If we look at tax inversions, a lot of it has been driven by the desire to repatriate cash earned overseas without paying the 35% tax on corporations. Looking at the pharma industry is instructive here. From 1980 when a serious double dip recession crisis began until 1992 when the first jobless recovery was occurring, the publicly-traded pharma industry in the US was able to return almost 10x money to investors in share appreciation. This compared very favourably to the S&P that returned under 4x money to investors. But by that time, consolidation in healthcare management organization customers and competition from generic pharmaceutical offerings began to have a negative impact on Big Pharma. That’s when the merger wave began.

Beginning in 1994, pharmaceutical companies started merging like crazy, beefing up R&D to improve their pipeline to counteract generics and taking on the improved bargaining power of HMOs. While this process was successful in stemming the tide, the heyday was over for Big Pharma returns. All of the increased returns were in essence a form of financial engineering from economies of scale and increased bargaining power or tax breaks.

That’s when the cost cutting and eventually the tax inversions began. See, the tax inversions were at the long end of a chain of events that demonstrate that Big Pharma no longer was as profitable via organic growth. First, growth was engineered via merger, then via cost cuts and then via share buybacks. But as everyone knows, the pharma industry is very global. And despite low marginal rates due to tax loopholes, pharma’s prodigious overseas earnings would have to be taxed at 35% upon repatriation. That’s not going to work if organic growth and cost cutting can no longer boost earnings and you need to add to earnings per share. The tax hit is too great. Thus, the need for inversions was clear.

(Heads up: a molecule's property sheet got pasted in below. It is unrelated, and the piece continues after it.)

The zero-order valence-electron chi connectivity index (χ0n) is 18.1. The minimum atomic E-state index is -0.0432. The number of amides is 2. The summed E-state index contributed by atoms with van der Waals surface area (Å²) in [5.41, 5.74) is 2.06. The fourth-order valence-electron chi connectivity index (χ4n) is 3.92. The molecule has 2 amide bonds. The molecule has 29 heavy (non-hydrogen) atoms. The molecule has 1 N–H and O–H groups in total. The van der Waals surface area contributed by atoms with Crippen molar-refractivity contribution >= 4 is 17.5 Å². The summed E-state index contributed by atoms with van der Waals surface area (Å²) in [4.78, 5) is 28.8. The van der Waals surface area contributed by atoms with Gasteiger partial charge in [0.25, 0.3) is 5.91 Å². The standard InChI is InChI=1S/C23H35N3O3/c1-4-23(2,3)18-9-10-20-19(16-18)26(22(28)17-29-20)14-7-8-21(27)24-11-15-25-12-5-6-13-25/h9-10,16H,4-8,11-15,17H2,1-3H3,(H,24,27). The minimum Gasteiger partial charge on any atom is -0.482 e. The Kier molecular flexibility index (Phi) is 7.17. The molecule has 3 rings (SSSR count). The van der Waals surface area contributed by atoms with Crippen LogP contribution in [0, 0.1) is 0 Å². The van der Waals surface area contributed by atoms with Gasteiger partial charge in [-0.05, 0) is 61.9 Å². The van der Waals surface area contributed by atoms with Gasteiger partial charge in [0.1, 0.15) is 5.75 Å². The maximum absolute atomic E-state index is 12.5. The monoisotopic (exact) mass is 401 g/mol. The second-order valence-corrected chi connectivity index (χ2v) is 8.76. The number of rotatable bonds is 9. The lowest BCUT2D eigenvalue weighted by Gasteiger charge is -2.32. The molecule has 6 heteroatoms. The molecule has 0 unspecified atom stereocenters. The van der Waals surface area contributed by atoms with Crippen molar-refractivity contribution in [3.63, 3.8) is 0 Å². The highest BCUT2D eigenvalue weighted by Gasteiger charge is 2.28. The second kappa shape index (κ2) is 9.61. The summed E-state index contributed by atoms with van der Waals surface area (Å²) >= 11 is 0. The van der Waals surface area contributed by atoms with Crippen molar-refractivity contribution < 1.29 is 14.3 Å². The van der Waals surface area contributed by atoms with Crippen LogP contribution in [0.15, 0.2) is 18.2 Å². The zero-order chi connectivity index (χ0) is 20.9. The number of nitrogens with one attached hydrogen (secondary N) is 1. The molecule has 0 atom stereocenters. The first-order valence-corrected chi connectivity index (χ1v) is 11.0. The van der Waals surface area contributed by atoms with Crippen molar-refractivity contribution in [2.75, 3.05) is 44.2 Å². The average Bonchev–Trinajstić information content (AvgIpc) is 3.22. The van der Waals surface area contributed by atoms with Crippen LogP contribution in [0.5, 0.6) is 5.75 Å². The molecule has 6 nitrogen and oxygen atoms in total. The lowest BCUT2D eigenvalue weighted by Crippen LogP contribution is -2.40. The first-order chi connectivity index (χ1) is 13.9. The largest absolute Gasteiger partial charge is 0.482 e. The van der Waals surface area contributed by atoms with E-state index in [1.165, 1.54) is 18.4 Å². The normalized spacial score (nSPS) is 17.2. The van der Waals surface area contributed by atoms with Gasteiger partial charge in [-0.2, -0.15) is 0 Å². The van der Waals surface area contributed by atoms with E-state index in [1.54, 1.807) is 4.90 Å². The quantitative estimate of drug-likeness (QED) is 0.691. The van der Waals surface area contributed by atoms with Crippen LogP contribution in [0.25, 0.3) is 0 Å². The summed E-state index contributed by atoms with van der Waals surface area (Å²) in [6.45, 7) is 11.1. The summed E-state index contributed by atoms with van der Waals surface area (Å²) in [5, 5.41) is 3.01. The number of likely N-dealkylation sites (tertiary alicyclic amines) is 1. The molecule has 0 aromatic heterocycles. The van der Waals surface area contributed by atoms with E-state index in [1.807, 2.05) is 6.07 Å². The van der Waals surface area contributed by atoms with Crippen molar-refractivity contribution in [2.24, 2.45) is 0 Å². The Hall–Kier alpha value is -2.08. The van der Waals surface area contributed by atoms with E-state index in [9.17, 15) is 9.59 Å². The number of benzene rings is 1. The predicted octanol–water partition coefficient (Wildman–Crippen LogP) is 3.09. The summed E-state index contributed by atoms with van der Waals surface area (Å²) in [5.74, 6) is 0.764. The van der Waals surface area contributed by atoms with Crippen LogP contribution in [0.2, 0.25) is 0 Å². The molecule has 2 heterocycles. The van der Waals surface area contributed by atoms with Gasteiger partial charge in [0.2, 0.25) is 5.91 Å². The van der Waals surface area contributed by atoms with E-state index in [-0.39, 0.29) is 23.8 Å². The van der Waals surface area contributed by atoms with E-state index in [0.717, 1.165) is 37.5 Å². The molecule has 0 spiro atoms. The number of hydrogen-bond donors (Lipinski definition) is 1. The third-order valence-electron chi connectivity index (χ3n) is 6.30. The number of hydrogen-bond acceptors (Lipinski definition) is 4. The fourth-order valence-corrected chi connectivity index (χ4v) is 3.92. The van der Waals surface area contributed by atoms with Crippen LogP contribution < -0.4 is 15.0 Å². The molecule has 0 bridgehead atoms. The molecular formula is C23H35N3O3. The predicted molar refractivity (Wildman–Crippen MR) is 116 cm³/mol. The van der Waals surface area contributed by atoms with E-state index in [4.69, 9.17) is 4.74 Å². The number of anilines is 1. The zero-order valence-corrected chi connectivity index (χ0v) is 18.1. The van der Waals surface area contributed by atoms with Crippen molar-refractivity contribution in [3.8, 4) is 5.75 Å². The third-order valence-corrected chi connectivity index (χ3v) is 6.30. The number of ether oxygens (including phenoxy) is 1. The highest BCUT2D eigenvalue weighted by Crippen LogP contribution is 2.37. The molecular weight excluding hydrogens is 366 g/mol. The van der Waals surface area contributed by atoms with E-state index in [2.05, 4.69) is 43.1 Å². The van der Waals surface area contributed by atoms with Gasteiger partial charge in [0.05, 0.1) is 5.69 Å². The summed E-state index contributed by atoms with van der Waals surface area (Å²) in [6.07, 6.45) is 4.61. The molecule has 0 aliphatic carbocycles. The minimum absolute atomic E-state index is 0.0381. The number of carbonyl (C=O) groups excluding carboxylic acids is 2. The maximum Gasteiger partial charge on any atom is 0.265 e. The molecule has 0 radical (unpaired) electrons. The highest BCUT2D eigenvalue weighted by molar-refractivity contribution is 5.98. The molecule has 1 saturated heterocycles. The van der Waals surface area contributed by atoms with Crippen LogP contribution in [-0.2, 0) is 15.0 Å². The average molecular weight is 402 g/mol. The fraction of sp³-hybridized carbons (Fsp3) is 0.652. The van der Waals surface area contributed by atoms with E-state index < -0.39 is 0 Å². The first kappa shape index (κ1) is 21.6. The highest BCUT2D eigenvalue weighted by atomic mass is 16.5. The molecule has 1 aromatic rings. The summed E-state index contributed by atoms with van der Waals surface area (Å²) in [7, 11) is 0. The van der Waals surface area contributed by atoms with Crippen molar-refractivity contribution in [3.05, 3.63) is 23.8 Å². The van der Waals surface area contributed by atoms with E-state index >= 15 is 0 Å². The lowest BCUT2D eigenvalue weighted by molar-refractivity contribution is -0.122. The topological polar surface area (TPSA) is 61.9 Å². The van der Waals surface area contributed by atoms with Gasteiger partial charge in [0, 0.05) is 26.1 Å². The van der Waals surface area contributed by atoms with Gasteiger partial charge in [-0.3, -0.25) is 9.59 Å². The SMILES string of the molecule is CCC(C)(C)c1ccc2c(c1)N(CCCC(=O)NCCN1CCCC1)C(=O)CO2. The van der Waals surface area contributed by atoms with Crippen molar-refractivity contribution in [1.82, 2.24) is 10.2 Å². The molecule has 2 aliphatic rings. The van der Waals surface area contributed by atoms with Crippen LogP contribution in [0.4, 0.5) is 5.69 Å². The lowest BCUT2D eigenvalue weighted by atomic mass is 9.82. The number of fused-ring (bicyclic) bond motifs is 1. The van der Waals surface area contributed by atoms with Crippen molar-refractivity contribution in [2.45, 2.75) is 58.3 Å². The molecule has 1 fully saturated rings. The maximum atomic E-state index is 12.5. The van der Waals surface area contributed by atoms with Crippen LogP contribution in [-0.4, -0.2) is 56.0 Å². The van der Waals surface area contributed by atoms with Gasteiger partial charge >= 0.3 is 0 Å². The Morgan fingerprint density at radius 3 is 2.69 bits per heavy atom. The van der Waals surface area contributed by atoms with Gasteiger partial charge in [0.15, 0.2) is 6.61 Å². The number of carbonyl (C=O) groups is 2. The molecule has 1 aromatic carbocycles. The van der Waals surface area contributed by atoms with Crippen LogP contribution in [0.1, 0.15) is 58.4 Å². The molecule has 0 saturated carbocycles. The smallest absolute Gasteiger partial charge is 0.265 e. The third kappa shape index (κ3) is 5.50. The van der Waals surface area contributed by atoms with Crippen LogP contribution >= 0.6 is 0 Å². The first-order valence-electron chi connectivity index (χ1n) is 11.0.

The problem with this approach from a macro level is that it has a negative impact on consumer spending capacity. A company that increases earnings per share by reinvesting earnings in the business and growing organically because of profitable business opportunities is adding to GDP through capital investment, while a company increasing earnings per share by buying back shares is not. And ultimately, this means less income available for wage earners that earn wages associated with the capital investment.

During the period from 1980-82 forward, wages have stalled. But households have been able to ride the increased labor participation partly attributable to increased female participation to higher household income. Moreover, interest rates have declined so steeply in that period that households were also able to lever up and debt service costs have remained low. That has meant that the US economy was able to grow despite the move toward outsourcing, offshoring and financial engineering. Yes, there has been an increase in income inequality due to wage stagnation. But the economy overall has grown.

Zero rates means this game is over. Unless the Fed can normalize rates without cratering the economy, we will enter recession with record low rates, such that non risk-free interest rates and debt service costs will rise markedly without any potential for interest rate relief via Fed policy, absent heavy credit easing. My analysis says then that the high profit margins of today are an artefact of low wage growth due to poor labor bargaining power and financial engineering via share buybacks, tax inversions, cost cutting and other gimmicks that are not about top line growth. This is an ephemeral position that will come under assault when the credit cycle turns down.

I believe the Fed’s tightening bias is going to be a catalyst for these events. And thus I would look at safe haven assets like Treasury bonds to outperform in the last quarters of 2014 through 2015. Whether the US is able to weather the storm is irrelevant. What does matter, however, is that the source of profitability can no longer continue.